Elon Musk Wrongly Pooh-Poohs Process as a Substitute for Thinking
I've always been intrigued by entrepreneur (and billionaire) Elon Musk. He founded PayPal (which I have used for over ten years), founded SpaceX (which I would love to use, but can't afford), and he founded Tesla, the electric car maker that's now using the old NUMMI plant in California for assembly (meh to plug in cars, personally).
So, I had great interest this recent WIRED magazine piece: “Elon Musk's Mission to Mars.” He said something about “process” that caught my eye and might be good to discuss here.
Being interviewed by Chris Anderson:
Anderson: So, how do you do it? What's your process?
Musk: Now I have to tell you something, and I mean this in the best and most inoffensive way possible: I don't believe in process. In fact, when I interview a potential employee and he or she says that “it's all about the process,” I see that as a bad sign.
Anderson: Oh no. I'm fired.
Musk: The problem is that at a lot of big companies, process becomes a substitute for thinking. You're encouraged to behave like a little gear in a complex machine. Frankly, it allows you to keep people who aren't that smart, who aren't that creative.
I really disagree with Musk when he says “process becomes a substitute for thinking.” I don't know how many former NUMMI / Toyota managers are now working for him at Tesla, but I'm pretty sure they would disagree with him, as well.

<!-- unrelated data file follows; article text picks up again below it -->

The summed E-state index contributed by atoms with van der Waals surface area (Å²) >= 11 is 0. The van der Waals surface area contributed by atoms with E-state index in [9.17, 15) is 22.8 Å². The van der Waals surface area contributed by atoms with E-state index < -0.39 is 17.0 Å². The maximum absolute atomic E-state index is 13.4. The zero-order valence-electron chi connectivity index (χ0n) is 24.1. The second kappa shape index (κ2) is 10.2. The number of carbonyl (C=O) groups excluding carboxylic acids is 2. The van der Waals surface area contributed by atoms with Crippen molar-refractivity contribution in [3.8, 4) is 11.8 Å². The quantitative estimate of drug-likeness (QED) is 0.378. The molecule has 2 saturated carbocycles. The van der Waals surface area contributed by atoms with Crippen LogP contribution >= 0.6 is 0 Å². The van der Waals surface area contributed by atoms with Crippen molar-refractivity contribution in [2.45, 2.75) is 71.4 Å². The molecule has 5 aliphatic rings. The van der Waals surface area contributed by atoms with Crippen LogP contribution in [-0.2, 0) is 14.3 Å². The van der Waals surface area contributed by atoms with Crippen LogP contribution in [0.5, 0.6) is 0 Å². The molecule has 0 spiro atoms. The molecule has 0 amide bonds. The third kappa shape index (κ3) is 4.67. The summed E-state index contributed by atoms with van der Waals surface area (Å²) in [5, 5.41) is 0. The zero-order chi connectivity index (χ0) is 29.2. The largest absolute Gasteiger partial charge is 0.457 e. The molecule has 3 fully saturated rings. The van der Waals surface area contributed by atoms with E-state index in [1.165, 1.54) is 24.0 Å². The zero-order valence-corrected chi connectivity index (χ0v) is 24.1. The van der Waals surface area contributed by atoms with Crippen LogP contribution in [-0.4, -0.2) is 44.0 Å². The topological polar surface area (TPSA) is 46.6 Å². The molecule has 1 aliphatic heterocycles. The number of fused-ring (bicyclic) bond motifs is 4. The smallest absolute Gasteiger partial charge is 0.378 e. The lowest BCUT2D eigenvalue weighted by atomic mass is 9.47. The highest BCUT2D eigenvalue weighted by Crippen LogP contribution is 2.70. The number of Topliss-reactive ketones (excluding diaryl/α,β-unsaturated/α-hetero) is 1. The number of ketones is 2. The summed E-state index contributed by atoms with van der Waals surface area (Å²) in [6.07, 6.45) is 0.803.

Now, what Musk says might be true at some companies and that's unfortunate… maybe he thinks it shouldn't be that way.
But, when he says “[process] allows you to keep people who aren't that smart,” maybe he is biased against process. You know, that's for the dumb, uncreative people.
Your thoughts? What's your experience in your organization? Are you able to combine process with creativity (and “kaizen”) in your organization? I see a lot of really smart people in healthcare using process (like Lean and checklists) to prevent errors and to provide a baseline for ongoing improvement, where everybody is creative and involved in kaizen.